NINE NEW CASES: The CECC said two locally transmitted cases of COVID-19, and seven imported ones – five women and two men – brought the nation’s total to 348 People who refuse to wear a mask on public transportation after being asked to do so would face a NT$3,000 to NT$15,000 fine, effective immediately, the Central Epidemic Command Center (CECC) said yesterday after announcing nine additional COVID-19 cases. In a move to curtail the spread of the novel coronavirus, the Ministry of Transportation and Communications on Tuesday announced that people must wear masks on trains and intercity buses, while Minister of Health and Welfare Chen Shih-chung (陳時中), who heads the center, on Tuesday said that people should wear them when they cannot maintain a social distance of 1.5m indoors. Chen yesterday
TRILLION PROPOSED: The premier said the goal was to keep ‘businesses solvent, the unemployment rate down, transportation and logistics going, and cash flowing’ The Executive Yuan yesterday announced an expanded economic stimulus package totaling NT$1.05 trillion (US$34.64 billion), including NT$81.6 billion in subsidies for employers to prevent a spike in unemployment. The increased budget comprises a special budget of NT$210 billion, up from the NT$60 billion already passed by the Legislative Yuan; NT$140 billion — up from NT$40 billion — to be appropriated from the general budget; and NT$700 billion in loans to industries affected by the COVID-19 pandemic, Directorate-General of Budget, Accounting and Statistics Minister Chu Tzer-ming (朱澤民) told a news conference at the Executive Yuan in Taipei. The NT$150 billion increase in the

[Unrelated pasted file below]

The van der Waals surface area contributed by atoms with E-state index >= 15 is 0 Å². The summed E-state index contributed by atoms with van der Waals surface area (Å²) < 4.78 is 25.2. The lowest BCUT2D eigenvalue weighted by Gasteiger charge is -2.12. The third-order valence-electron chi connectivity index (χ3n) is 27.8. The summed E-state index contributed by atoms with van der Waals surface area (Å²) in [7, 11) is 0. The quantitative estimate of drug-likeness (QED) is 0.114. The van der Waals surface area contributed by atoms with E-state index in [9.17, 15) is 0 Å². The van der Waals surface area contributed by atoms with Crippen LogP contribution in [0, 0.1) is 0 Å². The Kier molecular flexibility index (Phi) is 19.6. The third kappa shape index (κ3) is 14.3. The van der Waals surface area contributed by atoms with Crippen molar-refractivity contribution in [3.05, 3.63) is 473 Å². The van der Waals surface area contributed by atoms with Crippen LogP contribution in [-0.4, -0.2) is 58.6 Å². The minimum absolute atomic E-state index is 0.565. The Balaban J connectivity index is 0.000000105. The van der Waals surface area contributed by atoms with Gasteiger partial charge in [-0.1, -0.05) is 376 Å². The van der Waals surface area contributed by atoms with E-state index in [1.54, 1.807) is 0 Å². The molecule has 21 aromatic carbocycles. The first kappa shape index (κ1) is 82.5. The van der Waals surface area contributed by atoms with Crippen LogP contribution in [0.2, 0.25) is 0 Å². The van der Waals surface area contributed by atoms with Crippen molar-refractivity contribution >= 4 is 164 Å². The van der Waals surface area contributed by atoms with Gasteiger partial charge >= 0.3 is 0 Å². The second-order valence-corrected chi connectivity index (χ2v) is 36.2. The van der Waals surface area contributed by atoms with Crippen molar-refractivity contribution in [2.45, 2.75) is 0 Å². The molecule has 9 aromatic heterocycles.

The Central Epidemic Command Center yesterday released a set of revised criteria for reporting suspected COVID-19 cases, while also announcing its guidelines for disclosing patients’ personal information. The center said that its advisory specialist panel revised the definition for “severe pneumonia with novel pathogens” — COVID-19 infection — by expanding the criteria needed to report suspected cases. Minister of Health and Welfare Chen Shih-chung (陳時中), who heads the center, said that physicians should report people for testing if they meet one of three clinical conditions: They have a fever, acute respiratory infection, or a lack of smell or taste; there is a